Mary Magdaline

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Mary Magdaline - What was her role in Jesus' resurrection?

The role of Mary Magdalene in Christ's resurrection began from her very first appearance in the Gospels. She became a tenacious follower from the time Jesus exorcised seven demons from her (Luke 8:2, Mark 15:41). Perhaps of a well-born family, she, with other women of wealth, expressed appreciation to Jesus through their generous financial support. They accompanied Him and His disciples as often as their family and social obligations permitted. Her emotional and spiritual attachment to Jesus naturally strengthened as time passed. However, any innuendo suggesting a physical relationship between them is flagrant blasphemy of God's Son, who recognized only a spiritual family (Mark 3:31-35).

Mary Magdalene's role in Christ's resurrection grew by her devotion to Jesus during His six hours on the cross. Following the entourage from Jerusalem, she remained on site until His death (Matthew 27:55-56). That aside reeks of integrity, given the ferocious loyalty with which women have always supported the spiritual life.

Mary Magdalene's role in Christ's resurrection became certain by her, and the other women's, loyalty to Christ's corpse. They accompanied Nicodemus and Joseph of Arimathea to the garden and sat opposite the tomb as the man lovingly placed the precious body inside. With the rest, they plunged into grief-stricken despair as servants rolled the stone in place (Matthew 27:61). Devastated beyond tears, they returned home to prepare spices and perfumes to embalm the body after the Sabbath (Luke 23:55-56).

Mary Magdalene's role in Christ's resurrection became inevitable when she and other women took their spices to the tomb at dawn Sunday morning. Their remarkable action-adding to the rich man's superfluity of seventy-five pounds their own store of spices-proved that love can never do enough for its object.

Mary Magdalene's role in Christ's resurrection reached its ultimate expression in her personal rendezvous with Jesus at the tomb (John 20:10-18). However, it seems that the meeting revealed more than the emotional, sentimental message of the hymn In The Garden.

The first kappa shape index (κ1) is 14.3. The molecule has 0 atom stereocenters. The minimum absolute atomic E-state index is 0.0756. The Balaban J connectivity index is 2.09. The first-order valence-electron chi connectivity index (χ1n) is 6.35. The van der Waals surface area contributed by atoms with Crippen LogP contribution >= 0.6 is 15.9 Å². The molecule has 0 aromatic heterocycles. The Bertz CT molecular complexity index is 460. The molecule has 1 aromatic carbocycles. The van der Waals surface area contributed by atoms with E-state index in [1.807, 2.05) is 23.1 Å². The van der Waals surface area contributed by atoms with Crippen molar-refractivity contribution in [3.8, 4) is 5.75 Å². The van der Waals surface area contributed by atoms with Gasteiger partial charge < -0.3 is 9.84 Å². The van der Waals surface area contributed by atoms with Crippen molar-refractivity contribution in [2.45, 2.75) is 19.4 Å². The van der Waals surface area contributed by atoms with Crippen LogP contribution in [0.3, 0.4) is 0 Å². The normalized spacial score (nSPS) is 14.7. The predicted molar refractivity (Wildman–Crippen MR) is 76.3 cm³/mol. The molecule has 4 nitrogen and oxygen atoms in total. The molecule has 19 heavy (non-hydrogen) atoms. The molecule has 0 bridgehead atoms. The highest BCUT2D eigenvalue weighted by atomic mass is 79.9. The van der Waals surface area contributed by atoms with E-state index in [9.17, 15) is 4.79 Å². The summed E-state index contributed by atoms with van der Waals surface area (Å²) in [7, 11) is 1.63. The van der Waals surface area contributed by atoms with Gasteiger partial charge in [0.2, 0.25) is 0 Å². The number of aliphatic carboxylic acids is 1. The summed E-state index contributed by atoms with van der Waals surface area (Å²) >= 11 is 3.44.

Luke 24:1 and the following verses record their initial visit to the tomb, where the angels questioned their search for the LIVING among DEAD mortals. In a monumental distinction, they specifically spoke of Christ's bodily resurrection - not the removal of His corpse from the tomb. They even underscored it by referring to Christ's promise of resurrection. The women's remembrance of Christ's words obviously didn't translate into understanding.

Leaving the tomb, the women told all the apostles generally (Luke 24:9), and Peter and John particularly (John 20:2), that THEY, that is, the angels, had taken Christ's body, but no one knew where. The energized John and Peter raced for the tomb (John 20:3-9). After inspecting it, they left.

John 20:10 recorded Mary Magdalene's return to the tomb after the men left. Nevertheless, despite angelic eyewitness affirmation of Christ's resurrection, Christ's promise to rise, and her witness to that, Mary stood outside the tomb, weeping. She forlornly bent over and looked inside, where her adjusted eyes saw two angelic beings and heard their assurance of Christ's resurrection. Jesus meanwhile appeared, stood close to Mary and asked the reason for her tears. Drawn to the voice, she turned to see; but temporarily blinded by weeping and the bright morning light, she didn't recognize Jesus. Only when He called her name did Mary KNOW that Jesus lived and stood beside her.

Mary's reluctance to accept the Master's resurrection reflected the adamant skepticism in every disciple. And while the empty tomb raised questions and hopes, it took the personal, visible appearance of Jesus to convince the disciples, Mary Magdalene included. This is evidence of integrity. The hard-headed men and women in that generation weren't interested in believing an illusion. Jesus had to indisputably prove that He lived after being buried. In another mark of integrity, once He proved it, they believed it with a dogged perseverance they never surrendered.



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